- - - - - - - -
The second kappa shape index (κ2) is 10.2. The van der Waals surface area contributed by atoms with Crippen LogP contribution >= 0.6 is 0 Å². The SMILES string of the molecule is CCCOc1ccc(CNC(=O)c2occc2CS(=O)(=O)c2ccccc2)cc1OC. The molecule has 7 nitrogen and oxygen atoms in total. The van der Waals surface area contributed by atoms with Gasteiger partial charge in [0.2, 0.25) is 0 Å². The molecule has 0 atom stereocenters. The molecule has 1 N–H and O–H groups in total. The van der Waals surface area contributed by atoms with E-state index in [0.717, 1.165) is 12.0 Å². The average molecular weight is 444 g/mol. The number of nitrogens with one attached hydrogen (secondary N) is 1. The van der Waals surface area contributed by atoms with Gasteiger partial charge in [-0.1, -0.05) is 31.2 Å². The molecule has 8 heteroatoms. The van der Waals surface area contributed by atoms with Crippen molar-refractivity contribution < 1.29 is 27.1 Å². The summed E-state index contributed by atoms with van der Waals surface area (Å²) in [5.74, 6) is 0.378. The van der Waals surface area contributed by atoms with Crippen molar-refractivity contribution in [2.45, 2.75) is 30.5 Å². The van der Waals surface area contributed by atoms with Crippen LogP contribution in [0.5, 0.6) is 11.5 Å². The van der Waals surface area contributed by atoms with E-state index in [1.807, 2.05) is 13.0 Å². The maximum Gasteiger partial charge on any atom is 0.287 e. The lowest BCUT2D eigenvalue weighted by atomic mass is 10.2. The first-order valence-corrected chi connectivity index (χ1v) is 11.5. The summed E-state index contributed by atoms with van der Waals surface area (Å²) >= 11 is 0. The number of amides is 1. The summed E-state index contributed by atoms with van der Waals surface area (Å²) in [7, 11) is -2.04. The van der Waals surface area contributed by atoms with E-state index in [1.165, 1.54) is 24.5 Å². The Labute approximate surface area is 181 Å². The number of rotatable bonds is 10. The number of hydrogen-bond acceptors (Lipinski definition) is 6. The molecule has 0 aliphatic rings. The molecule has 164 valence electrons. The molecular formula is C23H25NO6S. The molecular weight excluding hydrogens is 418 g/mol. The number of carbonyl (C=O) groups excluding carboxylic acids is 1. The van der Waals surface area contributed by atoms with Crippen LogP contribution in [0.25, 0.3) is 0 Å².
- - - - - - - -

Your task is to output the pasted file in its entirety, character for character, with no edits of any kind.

The second kappa shape index (κ2) is 10.2. The van der Waals surface area contributed by atoms with Crippen LogP contribution >= 0.6 is 0 Å². The SMILES string of the molecule is CCCOc1ccc(CNC(=O)c2occc2CS(=O)(=O)c2ccccc2)cc1OC. The molecule has 7 nitrogen and oxygen atoms in total. The van der Waals surface area contributed by atoms with Gasteiger partial charge in [0.2, 0.25) is 0 Å². The molecule has 0 atom stereocenters. The molecule has 1 N–H and O–H groups in total. The van der Waals surface area contributed by atoms with E-state index in [0.717, 1.165) is 12.0 Å². The average molecular weight is 444 g/mol. The number of nitrogens with one attached hydrogen (secondary N) is 1. The van der Waals surface area contributed by atoms with Gasteiger partial charge in [-0.1, -0.05) is 31.2 Å². The molecule has 8 heteroatoms. The van der Waals surface area contributed by atoms with Crippen molar-refractivity contribution < 1.29 is 27.1 Å². The summed E-state index contributed by atoms with van der Waals surface area (Å²) in [5.74, 6) is 0.378. The van der Waals surface area contributed by atoms with Crippen molar-refractivity contribution in [2.45, 2.75) is 30.5 Å². The van der Waals surface area contributed by atoms with Crippen LogP contribution in [0.5, 0.6) is 11.5 Å². The van der Waals surface area contributed by atoms with E-state index in [1.807, 2.05) is 13.0 Å². The maximum Gasteiger partial charge on any atom is 0.287 e. The lowest BCUT2D eigenvalue weighted by atomic mass is 10.2. The first-order valence-corrected chi connectivity index (χ1v) is 11.5. The summed E-state index contributed by atoms with van der Waals surface area (Å²) >= 11 is 0. The number of amides is 1. The summed E-state index contributed by atoms with van der Waals surface area (Å²) in [7, 11) is -2.04. The van der Waals surface area contributed by atoms with E-state index in [1.165, 1.54) is 24.5 Å². The Labute approximate surface area is 181 Å². The number of rotatable bonds is 10. The number of hydrogen-bond acceptors (Lipinski definition) is 6. The molecule has 0 aliphatic rings. The molecule has 164 valence electrons. The molecular formula is C23H25NO6S. The molecular weight excluding hydrogens is 418 g/mol. The number of carbonyl (C=O) groups excluding carboxylic acids is 1. The van der Waals surface area contributed by atoms with Crippen LogP contribution in [0.25, 0.3) is 0 Å².